It is all up to the workforce in this institution. Workers and officials can work together and run it properly. It is all about how you manage the institution. When compared to 2015, the SLPA made Rs.11 billion profits and the Oil Bank made 114% profits. We cut down on unnecessary expenditure and we stopped people who were earning money through rackets and got it legalized. For example, take the Lorries and containers, the registration fee for these vehicles were Rs.350 but to get a registered licence you may have to give money under the table, but we stopped these kinds of malpractices. They can get it registered by paying a premium of Rs.15,000 - Rs.20,000. We are using old machinery but still improved our efficiency. The private terminal on the other hand has new cranes which could perform better.
Q India is likely to sign the Trincomalee Port development deal. What are your views on this deal?
So far no one has given it to India, but the Indian government is very keen on investing in Trincomalee. But we have selected a company in Singapore to prepare a feasibility report on Trincomalee Port. After that we would have a proper idea as to how we could run it. That would be the next step we will go through. Some European countries, and even Japan has shown an interest in Trincomalee and other Ports in the island, including the Colombo Port.
Q In the case that India starts investing in it, won’t there be a risk as they are already eyeing the Northern and Eastern borders of the country?
My major concern is the national security and that was the reason why I objected on some of the issues I saw at the Hambantota Port. The Chinese are running a terminal here, the govt has only two terminals and even the Eastern terminal is very important for us. I think that is where we have the best draft in this port. Bigger ships go to private terminals which cater with bigger drafts in the Port. So we are looking at how we can have a proper stake at the Eastern terminal, if we are to get an investor. This would be very beneficial to the state-owned institutions. But we have to run it as a professional, independent and private-based venture. This means that they should function with the mentality of a privately-owned organization. We spend about 50% of our income to look after the people here. Therefore new employees need to be recruited and we are planning to adopt a system to the new recruits to the SLPA.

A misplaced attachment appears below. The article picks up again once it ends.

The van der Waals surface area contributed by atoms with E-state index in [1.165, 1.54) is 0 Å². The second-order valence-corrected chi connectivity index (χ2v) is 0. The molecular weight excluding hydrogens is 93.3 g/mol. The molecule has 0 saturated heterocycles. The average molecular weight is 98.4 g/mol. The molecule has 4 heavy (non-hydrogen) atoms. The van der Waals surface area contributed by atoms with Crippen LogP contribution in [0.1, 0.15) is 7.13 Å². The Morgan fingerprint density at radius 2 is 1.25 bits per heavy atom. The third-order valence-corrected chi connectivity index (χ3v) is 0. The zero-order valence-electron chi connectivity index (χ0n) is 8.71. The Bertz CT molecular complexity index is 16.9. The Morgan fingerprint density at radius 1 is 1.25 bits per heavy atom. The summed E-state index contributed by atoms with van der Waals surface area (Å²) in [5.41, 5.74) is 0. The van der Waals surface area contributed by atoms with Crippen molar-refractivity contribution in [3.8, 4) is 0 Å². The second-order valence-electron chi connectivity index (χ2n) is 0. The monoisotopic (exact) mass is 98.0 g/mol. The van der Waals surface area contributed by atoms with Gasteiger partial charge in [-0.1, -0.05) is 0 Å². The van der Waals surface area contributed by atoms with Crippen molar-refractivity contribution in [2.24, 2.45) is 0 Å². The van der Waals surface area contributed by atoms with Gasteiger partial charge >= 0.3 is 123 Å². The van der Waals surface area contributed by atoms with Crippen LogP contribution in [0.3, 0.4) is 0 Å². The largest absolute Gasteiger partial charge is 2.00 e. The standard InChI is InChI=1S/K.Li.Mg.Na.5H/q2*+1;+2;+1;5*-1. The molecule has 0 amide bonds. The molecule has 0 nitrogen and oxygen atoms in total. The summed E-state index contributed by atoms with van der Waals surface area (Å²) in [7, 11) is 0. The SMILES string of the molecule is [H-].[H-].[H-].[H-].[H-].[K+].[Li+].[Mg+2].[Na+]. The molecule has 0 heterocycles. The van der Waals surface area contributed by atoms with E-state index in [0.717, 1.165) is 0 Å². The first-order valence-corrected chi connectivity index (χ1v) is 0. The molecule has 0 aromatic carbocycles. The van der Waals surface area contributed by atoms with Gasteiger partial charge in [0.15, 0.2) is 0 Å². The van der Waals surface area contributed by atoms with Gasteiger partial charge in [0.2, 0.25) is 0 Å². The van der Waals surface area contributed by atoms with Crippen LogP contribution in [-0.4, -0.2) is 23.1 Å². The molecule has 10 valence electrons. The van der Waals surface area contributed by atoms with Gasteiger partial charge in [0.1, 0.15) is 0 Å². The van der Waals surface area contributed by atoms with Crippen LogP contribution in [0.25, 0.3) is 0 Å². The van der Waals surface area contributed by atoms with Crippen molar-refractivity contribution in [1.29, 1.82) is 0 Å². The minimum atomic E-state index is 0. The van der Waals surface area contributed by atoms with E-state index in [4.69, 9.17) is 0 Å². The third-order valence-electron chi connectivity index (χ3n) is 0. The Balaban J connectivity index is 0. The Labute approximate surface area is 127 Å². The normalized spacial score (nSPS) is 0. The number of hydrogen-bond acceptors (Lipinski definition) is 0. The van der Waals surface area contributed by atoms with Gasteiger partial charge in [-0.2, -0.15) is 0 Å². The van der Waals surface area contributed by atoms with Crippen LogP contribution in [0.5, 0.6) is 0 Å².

Q An eight-member ministerial committee was appointed to decide on LNG plants, refineries and cement plants. What is the purpose and how important are these projects in the current context?
I personally feel that we are late to initiate these projects.
We should have started LNG long time ago. The world is changing from coal to LNG but we are yet to make any progress. Therefore we need to focus on the present global technology, and in that case, we are still lagging behind.
Q There is a speculation about a cabinet reshuffle and that the Ports ministry portfolio too would be changed. What are your comments on this?
I have achieved a lot as the Minister of Ports and Shipping and am still fighting to protect the institutions. We have formed this government to do the right thing and I have done my part during the last two years. If they feel I am not good enough, I prefer to stay at home. I am not a person who has looked at portfolios, and if I see that they are not doing the right thing, I won’t find it comfortable with these people. Due to this reason, I was the first man to leave the MR regime when I was a deputy minister. It was quite difficult for us to bring in the two main parties together. There were two instances where we could have brought this country to a different level. That was soon after the Tsunami and the war. But we missed both these opportunities. This is the third and the last opportunity I see where the two major parties have joined hands keeping their political agendas away and focusing on developing the country instead. We can raise a voice even if the President or PM bring in a cabinet paper. That has never happened during the past 10 years.
Q People blame the govt or in fact all the past regimes for not implementing solutions for key issues such as the garbage problem at hand. What is your take on this?
My major worry is that people in this country lost their lives and politicians taking these matters to the stage and trying to capitalise them. That is the worst ever thing I can see in today’s political scenario. We had to take some of the blame that should have been vested upon the previous regime. But the major issue was created by the former rulers because it was they who started dumping garbage at Kolonnawa. They never had a proper plan and even if they say that there were so many proposals, why couldn’t they implement them during the past nine years? If Gotabhaya Rajapaksa couldn’t implement a proposal despite the fact that his brother was President, then there should have been something radically wrong. We must ensure that such a catastrophe will not take place in the future.
Pics by Waruna Wanniarachchi